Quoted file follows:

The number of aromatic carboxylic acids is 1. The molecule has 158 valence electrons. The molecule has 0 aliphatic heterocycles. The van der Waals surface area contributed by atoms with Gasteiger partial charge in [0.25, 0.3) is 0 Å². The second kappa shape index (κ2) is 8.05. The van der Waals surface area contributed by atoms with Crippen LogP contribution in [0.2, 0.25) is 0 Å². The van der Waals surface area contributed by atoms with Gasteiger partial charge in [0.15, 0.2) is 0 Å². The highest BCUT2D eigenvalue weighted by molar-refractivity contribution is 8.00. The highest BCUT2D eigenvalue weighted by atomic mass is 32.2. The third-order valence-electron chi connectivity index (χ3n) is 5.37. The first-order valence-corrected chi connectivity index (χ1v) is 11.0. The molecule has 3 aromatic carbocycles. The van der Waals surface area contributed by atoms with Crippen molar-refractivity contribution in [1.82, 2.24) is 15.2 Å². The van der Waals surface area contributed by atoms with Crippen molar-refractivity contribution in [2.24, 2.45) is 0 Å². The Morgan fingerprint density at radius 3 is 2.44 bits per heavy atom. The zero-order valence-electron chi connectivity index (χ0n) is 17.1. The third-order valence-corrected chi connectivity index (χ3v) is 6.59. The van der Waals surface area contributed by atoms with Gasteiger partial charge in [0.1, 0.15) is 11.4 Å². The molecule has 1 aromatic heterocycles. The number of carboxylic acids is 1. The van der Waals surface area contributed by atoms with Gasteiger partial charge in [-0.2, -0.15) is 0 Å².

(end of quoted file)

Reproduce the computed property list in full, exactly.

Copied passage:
The number of aromatic carboxylic acids is 1. The molecule has 158 valence electrons. The molecule has 0 aliphatic heterocycles. The van der Waals surface area contributed by atoms with Gasteiger partial charge in [0.25, 0.3) is 0 Å². The second kappa shape index (κ2) is 8.05. The van der Waals surface area contributed by atoms with Crippen LogP contribution in [0.2, 0.25) is 0 Å². The van der Waals surface area contributed by atoms with Gasteiger partial charge in [0.15, 0.2) is 0 Å². The highest BCUT2D eigenvalue weighted by molar-refractivity contribution is 8.00. The highest BCUT2D eigenvalue weighted by atomic mass is 32.2. The third-order valence-electron chi connectivity index (χ3n) is 5.37. The first-order valence-corrected chi connectivity index (χ1v) is 11.0. The molecule has 3 aromatic carbocycles. The van der Waals surface area contributed by atoms with Crippen molar-refractivity contribution in [1.82, 2.24) is 15.2 Å². The van der Waals surface area contributed by atoms with Crippen molar-refractivity contribution in [2.24, 2.45) is 0 Å². The Morgan fingerprint density at radius 3 is 2.44 bits per heavy atom. The zero-order valence-electron chi connectivity index (χ0n) is 17.1. The third-order valence-corrected chi connectivity index (χ3v) is 6.59. The van der Waals surface area contributed by atoms with Gasteiger partial charge in [0.1, 0.15) is 11.4 Å². The molecule has 1 aromatic heterocycles. The number of carboxylic acids is 1. The van der Waals surface area contributed by atoms with Gasteiger partial charge in [-0.2, -0.15) is 0 Å².